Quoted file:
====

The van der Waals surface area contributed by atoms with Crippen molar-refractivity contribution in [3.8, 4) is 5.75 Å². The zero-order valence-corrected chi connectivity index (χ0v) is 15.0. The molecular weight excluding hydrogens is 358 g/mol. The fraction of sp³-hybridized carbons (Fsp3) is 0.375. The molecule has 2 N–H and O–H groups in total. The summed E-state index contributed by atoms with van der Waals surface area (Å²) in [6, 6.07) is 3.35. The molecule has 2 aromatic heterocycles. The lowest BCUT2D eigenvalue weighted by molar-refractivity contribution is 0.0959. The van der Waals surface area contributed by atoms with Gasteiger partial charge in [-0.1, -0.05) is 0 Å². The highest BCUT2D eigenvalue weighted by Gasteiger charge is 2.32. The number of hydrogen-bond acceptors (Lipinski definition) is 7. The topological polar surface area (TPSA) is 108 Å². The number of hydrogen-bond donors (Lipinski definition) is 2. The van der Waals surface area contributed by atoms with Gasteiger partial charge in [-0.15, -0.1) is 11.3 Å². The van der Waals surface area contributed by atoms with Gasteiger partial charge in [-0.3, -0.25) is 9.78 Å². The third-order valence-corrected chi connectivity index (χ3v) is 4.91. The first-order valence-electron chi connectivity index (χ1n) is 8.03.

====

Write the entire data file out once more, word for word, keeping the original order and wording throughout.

The van der Waals surface area contributed by atoms with Crippen molar-refractivity contribution in [3.8, 4) is 5.75 Å². The zero-order valence-corrected chi connectivity index (χ0v) is 15.0. The molecular weight excluding hydrogens is 358 g/mol. The fraction of sp³-hybridized carbons (Fsp3) is 0.375. The molecule has 2 N–H and O–H groups in total. The summed E-state index contributed by atoms with van der Waals surface area (Å²) in [6, 6.07) is 3.35. The molecule has 2 aromatic heterocycles. The lowest BCUT2D eigenvalue weighted by molar-refractivity contribution is 0.0959. The van der Waals surface area contributed by atoms with Gasteiger partial charge in [-0.1, -0.05) is 0 Å². The highest BCUT2D eigenvalue weighted by Gasteiger charge is 2.32. The number of hydrogen-bond acceptors (Lipinski definition) is 7. The topological polar surface area (TPSA) is 108 Å². The number of hydrogen-bond donors (Lipinski definition) is 2. The van der Waals surface area contributed by atoms with Gasteiger partial charge in [-0.15, -0.1) is 11.3 Å². The van der Waals surface area contributed by atoms with Gasteiger partial charge in [-0.3, -0.25) is 9.78 Å². The third-order valence-corrected chi connectivity index (χ3v) is 4.91. The first-order valence-electron chi connectivity index (χ1n) is 8.03.